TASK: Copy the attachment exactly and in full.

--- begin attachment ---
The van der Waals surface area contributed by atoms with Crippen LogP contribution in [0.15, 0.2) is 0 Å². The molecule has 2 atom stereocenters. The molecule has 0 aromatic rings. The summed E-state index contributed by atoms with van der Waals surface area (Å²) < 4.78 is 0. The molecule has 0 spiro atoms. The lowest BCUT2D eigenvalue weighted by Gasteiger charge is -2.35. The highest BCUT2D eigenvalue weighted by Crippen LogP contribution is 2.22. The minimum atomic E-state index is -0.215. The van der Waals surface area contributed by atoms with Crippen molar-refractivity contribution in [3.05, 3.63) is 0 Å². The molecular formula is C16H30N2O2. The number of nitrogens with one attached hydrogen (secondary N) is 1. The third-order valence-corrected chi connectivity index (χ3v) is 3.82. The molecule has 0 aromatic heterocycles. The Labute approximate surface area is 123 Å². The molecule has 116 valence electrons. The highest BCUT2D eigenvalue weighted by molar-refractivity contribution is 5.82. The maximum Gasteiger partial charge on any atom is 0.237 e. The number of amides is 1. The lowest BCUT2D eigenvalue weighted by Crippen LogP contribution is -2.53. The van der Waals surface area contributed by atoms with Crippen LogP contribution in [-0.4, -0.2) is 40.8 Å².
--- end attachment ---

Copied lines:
The van der Waals surface area contributed by atoms with Crippen LogP contribution in [0.15, 0.2) is 0 Å². The molecule has 2 atom stereocenters. The molecule has 0 aromatic rings. The summed E-state index contributed by atoms with van der Waals surface area (Å²) < 4.78 is 0. The molecule has 0 spiro atoms. The lowest BCUT2D eigenvalue weighted by Gasteiger charge is -2.35. The highest BCUT2D eigenvalue weighted by Crippen LogP contribution is 2.22. The minimum atomic E-state index is -0.215. The van der Waals surface area contributed by atoms with Crippen molar-refractivity contribution in [3.05, 3.63) is 0 Å². The molecular formula is C16H30N2O2. The number of nitrogens with one attached hydrogen (secondary N) is 1. The third-order valence-corrected chi connectivity index (χ3v) is 3.82. The molecule has 0 aromatic heterocycles. The Labute approximate surface area is 123 Å². The molecule has 116 valence electrons. The highest BCUT2D eigenvalue weighted by molar-refractivity contribution is 5.82. The maximum Gasteiger partial charge on any atom is 0.237 e. The number of amides is 1. The lowest BCUT2D eigenvalue weighted by Crippen LogP contribution is -2.53. The van der Waals surface area contributed by atoms with Crippen LogP contribution in [-0.4, -0.2) is 40.8 Å².